Saturday, October 13, 2012

Chocolate Puffs or Chupacabra Tripe

Chocolate puffs Halloween treats are
yummy and Don Goyito approves!
In honor of  Halloween, when little children in the USA binge on candy and parents cringe at the thought of the dentist bill, Don Goyito and La Güare developed a special "spooky desert" recipe. We've named them "Chupacabra Tripe" because they do look like pieces of intestine.  These fried dough delights are actually a variation of So-Easy Golden Puffs recipe taken from our own New York kitchen bible; the 1963 edition of the Good Housekeeping Cookbook.  We added in cocoa powder and cinnamon and they may look like something you'd find floating in a toilet bowl, but they are scrumptious pieces of fried glory that make you feel particularly ghoulish when you eat them.

Give them a try and let us now if you enjoyed eating these odd looking pieces of chocolate fun. Enjoy!

Chocolate "Chupacabra Tripe" Puffs

  • 2 cups sifted all purpose flour
  • 1/2 cup granulated sugar (we used Mexican brown sugar, that is somewhere between brown sugar and white sugar, it is "tan" sugar)
  • 3 teaspoons baking powder
  • 2 tablespoons cocoa powder
  • 1 teaspoon salt
  • 2 teaspoons cinnamon
  • 1/4 cup vegetable oil
  • 1 cup milk
  • 1 egg
"Chupacabra tripe" looks rather, um, well, gross, but we
promise, they are yum-yum GOOD!
Combine all the ingredients in a large bowl.With a fork, stir until thoroughly mixed. Fry spoonfuls in hot oil (about 375°F). We let long strands fry up in the hot oil, creating the "tripe" effect. Let them cool and then top with powdered sugar or a cinnamon sugar mix (as seen in picture).

Tuesday, October 2, 2012

Women in the Media, South of the US border

Lately, I've been looking into how women are portrayed in the media after I came across the Miss Representation videos on Youtube. Now, being from the "most powerfull country in the world" (the USA) and living in a country that is often described as "developing" or "Third World" I often see women portrayed in a manner that would get a lot of backlash in the mainstream media in the US, or so I thought. Turns out that women in the US are just as acosted and marginalized in the media as they are in Mexico. Even the most powerful women in US politics can't seem to get the respect their male counterparts get from the media. How can this be? I thought the US was "developed" and "democratic". I don't see a lot of democratic representation of women in the US or Mexican governments.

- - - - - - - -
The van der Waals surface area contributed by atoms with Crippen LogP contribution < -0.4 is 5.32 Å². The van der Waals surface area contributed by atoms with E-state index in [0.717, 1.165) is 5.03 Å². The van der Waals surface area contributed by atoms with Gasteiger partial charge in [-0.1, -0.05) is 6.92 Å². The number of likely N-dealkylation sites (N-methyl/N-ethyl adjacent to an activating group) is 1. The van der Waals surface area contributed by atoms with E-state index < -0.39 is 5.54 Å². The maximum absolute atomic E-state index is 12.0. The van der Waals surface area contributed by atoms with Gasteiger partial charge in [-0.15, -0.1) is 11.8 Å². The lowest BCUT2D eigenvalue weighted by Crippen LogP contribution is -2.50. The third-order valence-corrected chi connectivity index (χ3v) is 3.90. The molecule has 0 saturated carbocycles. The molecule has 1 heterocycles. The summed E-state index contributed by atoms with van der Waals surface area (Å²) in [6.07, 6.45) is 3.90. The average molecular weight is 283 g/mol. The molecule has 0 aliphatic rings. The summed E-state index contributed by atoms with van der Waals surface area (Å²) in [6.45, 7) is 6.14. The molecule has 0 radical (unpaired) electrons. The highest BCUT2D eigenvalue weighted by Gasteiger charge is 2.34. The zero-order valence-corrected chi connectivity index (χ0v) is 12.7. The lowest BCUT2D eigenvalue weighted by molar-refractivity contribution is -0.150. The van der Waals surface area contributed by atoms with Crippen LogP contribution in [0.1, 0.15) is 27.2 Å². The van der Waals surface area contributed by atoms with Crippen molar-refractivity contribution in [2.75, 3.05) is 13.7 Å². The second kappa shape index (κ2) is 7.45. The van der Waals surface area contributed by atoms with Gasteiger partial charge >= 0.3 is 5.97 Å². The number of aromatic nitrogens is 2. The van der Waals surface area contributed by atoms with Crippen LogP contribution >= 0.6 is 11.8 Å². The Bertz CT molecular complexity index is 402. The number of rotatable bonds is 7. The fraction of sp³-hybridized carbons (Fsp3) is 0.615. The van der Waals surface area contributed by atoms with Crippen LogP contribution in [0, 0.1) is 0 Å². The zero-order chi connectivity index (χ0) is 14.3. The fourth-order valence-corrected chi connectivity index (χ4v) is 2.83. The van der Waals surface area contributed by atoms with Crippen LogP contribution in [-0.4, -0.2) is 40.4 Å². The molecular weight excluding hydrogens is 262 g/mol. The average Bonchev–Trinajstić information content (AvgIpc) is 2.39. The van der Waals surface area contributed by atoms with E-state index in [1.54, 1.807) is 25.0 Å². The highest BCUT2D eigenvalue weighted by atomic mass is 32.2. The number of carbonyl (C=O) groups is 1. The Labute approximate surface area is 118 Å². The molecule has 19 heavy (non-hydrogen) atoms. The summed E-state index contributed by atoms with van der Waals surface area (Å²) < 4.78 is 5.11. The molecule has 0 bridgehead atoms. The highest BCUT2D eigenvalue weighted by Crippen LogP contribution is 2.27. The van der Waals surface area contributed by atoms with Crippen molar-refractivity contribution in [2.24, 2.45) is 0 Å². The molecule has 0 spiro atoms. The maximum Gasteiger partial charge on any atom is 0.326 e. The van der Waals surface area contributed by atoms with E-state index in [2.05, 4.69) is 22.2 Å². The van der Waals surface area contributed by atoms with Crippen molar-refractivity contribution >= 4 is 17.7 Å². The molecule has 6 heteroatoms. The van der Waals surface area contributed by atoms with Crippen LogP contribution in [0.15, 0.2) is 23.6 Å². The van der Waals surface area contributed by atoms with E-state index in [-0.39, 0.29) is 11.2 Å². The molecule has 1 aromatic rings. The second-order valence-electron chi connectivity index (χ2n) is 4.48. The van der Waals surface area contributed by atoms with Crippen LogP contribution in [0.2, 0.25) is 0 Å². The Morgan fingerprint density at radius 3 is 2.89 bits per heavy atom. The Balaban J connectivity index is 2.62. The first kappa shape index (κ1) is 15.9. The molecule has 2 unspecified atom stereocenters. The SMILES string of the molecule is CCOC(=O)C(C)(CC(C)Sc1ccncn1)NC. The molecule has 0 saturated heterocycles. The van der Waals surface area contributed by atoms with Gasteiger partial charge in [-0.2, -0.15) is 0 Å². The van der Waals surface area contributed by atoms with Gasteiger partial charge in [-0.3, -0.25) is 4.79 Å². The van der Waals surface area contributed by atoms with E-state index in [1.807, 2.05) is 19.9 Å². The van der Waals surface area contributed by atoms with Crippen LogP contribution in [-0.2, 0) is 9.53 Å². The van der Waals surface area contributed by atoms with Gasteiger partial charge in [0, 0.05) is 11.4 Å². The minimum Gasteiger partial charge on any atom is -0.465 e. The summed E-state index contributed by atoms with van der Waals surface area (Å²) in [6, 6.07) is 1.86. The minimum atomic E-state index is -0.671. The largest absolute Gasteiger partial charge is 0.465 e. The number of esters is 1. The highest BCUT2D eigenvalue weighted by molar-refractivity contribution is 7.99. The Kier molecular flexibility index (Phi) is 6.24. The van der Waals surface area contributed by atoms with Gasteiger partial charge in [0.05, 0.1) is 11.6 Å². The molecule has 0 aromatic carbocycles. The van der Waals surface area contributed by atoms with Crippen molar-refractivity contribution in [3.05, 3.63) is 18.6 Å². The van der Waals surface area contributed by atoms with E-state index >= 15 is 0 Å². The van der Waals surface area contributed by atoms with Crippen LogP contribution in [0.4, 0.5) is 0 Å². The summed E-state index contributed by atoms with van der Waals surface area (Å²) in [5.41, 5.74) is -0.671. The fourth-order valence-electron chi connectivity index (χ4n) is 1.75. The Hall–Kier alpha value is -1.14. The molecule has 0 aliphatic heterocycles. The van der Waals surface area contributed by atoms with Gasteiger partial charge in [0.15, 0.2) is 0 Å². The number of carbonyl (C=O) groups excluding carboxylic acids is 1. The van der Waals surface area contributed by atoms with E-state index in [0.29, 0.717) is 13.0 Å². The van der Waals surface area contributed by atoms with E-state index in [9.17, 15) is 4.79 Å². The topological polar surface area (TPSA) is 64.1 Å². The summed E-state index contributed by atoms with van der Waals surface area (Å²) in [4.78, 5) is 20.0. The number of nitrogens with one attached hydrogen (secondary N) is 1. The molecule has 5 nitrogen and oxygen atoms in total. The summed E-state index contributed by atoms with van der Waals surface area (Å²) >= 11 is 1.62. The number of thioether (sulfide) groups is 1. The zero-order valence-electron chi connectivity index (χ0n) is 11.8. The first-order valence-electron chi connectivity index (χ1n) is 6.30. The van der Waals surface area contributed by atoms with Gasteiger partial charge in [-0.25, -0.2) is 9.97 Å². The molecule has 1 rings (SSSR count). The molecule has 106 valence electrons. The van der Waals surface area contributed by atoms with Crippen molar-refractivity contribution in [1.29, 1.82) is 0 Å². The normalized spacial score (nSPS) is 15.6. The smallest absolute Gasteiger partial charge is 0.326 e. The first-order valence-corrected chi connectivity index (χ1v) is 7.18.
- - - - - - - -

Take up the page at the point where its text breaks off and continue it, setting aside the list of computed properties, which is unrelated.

Who is to blame? Could it be Mexico's nieghbor to the North? Should we point the finger at the US like President Felipe Calderon did in 2010 when speaking about violence in Mexico? 
 "The origin of our violence problem begins with the fact that Mexico is located next to the country that has the highest levels of drug consumption in the world. It is as if our neighbor were the biggest drug addict in the world." The Atlantic Wire
Personally, I don't think it is really so much an influence of US mainstream culture or media. Women being treated as objects has a lot to do with a well known element of Latin American culture, "machismo". As it turns out, women in Mexico are getting stereotyped in the media by their own government. *insert record scratch sound HERE* Yes! According to this video titled Diplomado en Género y Lenguaje Incluyente en los Medios de Comunicación SLP/México 2012,

On average, on any given day in any given (Mexican) printed media shows us to 3 sexist expresions that exclude, objectify, ridicule and discriminate women.  75% of public service anouncement campaigns funded by the Federal Public Administration include content that make women invisible, or assign them gender stereotypes like mother, housewife, shopper or adjectives such as weak and passive.

These are tough issues to deal with because they are so present in our daily lives that we don't seem to even notice them. We've become accostumed to them. We have become desensitized, or perhaps, for some reason(s), we haven't even realized that we are making half of the population into objects that can not control or have any say in how they are portrayed in the media. The equal rights movement still has a lot of work left to do if you ask me, not just in the US or in Mexico, but all over the world.